xperience during a rapidly changing time in the financial services indus
try. Beginning
with
a
fo
rmal Financial Analyst
Training Program

and
advancing

to Regional Finance Manager and Vice
President of Corporate Banking

for the largest U.S. financial institutions,

I managed

professionals in credit,
colle
ctions
and business development, while

maintainin
g client relationships and competing for

new
business from large

companies across the U.S.
for
structured financings, swaps, fx, trust services, cash
management, private banking,
and

other commercial services.


Please don’t hesitate to discuss the course o
r related matters with me and remember:
the best way to
r
each

me is
through

Blackboard email

or
U
niversity
email
and with FIN 507

in the subject

line.
































7


COURSE CALENDAR
for
4
th

edition of Text

(previous

edition
s have a different order to the topics, especially the early chapters)





BRING TEXT TO EVERY CLASS


Class

#

Dat
e

Chapters

Topics,

Student

Learning

Objectives

(SLOs),

Assignments,

Assessments


#
1

Jan 21



Introduction

Pre
-
class Assignment: Watch

Video

on Careers in Finance.






See Careers
Interview with three different types of financial managers




http://highered.mcgraw
-
hill.com/sites/0073382469/student_view0/video_clips.html





In
-
class Lecture on:



Syllabus and

Bb Posting on

“C
urrent Event Assignment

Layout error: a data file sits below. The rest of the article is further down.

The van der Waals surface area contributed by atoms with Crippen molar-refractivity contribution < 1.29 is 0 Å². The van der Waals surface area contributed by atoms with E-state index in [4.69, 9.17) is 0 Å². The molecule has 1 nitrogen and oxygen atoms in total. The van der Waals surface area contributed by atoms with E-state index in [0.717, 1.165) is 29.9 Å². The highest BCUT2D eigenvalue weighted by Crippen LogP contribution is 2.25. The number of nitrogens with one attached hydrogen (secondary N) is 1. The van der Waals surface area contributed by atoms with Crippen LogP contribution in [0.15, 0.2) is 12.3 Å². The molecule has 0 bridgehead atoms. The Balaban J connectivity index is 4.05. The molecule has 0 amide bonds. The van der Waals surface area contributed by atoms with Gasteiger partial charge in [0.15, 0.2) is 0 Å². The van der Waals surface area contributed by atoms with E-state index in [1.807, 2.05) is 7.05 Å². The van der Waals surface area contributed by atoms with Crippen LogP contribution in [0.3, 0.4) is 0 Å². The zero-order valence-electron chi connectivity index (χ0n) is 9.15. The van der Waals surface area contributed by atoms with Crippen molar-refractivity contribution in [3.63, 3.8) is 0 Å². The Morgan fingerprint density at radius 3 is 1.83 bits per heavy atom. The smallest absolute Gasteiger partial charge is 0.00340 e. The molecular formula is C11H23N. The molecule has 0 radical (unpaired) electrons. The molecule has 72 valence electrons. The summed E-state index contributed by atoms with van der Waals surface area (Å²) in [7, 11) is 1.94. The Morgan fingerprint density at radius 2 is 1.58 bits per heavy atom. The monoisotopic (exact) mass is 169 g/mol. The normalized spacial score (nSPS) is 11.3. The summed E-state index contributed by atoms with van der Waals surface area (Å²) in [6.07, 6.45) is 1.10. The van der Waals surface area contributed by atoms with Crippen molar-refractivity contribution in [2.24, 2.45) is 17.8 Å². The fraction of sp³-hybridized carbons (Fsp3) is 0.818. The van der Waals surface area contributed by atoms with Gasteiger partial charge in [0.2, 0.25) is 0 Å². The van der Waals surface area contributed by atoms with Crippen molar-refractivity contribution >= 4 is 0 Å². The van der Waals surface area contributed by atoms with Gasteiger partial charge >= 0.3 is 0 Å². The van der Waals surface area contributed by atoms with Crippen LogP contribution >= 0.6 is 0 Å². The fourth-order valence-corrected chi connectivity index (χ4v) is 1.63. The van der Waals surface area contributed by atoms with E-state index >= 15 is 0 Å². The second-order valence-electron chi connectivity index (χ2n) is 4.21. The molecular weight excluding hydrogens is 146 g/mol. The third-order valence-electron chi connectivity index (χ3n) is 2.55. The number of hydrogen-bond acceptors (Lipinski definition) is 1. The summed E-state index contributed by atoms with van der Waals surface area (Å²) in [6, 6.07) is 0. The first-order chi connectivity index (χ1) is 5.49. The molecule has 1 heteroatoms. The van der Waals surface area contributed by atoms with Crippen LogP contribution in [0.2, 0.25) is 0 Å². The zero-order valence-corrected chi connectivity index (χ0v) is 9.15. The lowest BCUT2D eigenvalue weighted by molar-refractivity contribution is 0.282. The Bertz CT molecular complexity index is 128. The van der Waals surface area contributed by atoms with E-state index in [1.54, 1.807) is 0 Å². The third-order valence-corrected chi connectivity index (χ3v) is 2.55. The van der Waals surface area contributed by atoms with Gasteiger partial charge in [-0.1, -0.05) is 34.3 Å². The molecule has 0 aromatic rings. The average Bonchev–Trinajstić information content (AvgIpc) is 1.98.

Ch 1


Overview of Financial Management and the Financial Environment






Pre
-
class
Readings to prepare for discussion and assignments:





Self
-
Test Questions on p
p 13
, 27,31;

also, p 16; p 43 Figure 1
-
6




(see
financial theory used to

calculate a firm’s value
)


In
-
class
Lecture on:


Pre
-
class readings;



Financial Language vs. Financial Calculations;


I
nfo/statistics not in text

on Financial Market Dynamics




Ch 2


Financial Statements, Cal
culation of Cash Flow

and Taxes










Pre
-
class Readings to prepare for discussion and assignments:




Omit topics of MVA and EVA




Read chapter with focus on:
Questions 2.1
-

2.8
(for
Concepts
with




Financial

Stmts
)

and understand
Problems 2.1


2.6
(for
review of



Algebra
)





In
-
class
Lecture

on
:



P
re
-
class readings;


EBITDA &

other

real
-
world
calculations of “
Free
Cash Flow”




vs. text

and

why
not all text
calculations are

at
yahoo.finance
;


EBITDA per

Law & Order
-
CI episode: Tuxedo Hill



(
f
rom prof’s purchase at amazon.com for about $2.99
)



In
-
class Assignment

1

Excel/Spreadsheet Problem

2.14
omit c



See Bb
posting
s

for
excel
t
emplate and guide to solution



S
uggestion: do with

a

split screen

for problem
-
sol
ution


Ch 3


Analysis of Financial Statements




Pre
-
class Readings to prepare for discussion and assignments:



p 103 (
especially
5 Categories and
last column
)




p 107
(
for
use of Algebra in DuPont Equation

for ROE

)



p 108

(
for Ratio Benchmarks and
Window Dressing
)














8




Class

#

Date

Chapters

Topics,

Student

Learning

Objectives

(SLOs),

Assignments,

Assessments



#
1 Jan 21 cont.
In
-
class Lecture on:


Pre
-
class readings;


Productivity Ratios (not in text);







Video on Ratios far beyond th
ose in text





See EVA
Dr Joel Stern of Stern Stuart defines MVA and EVA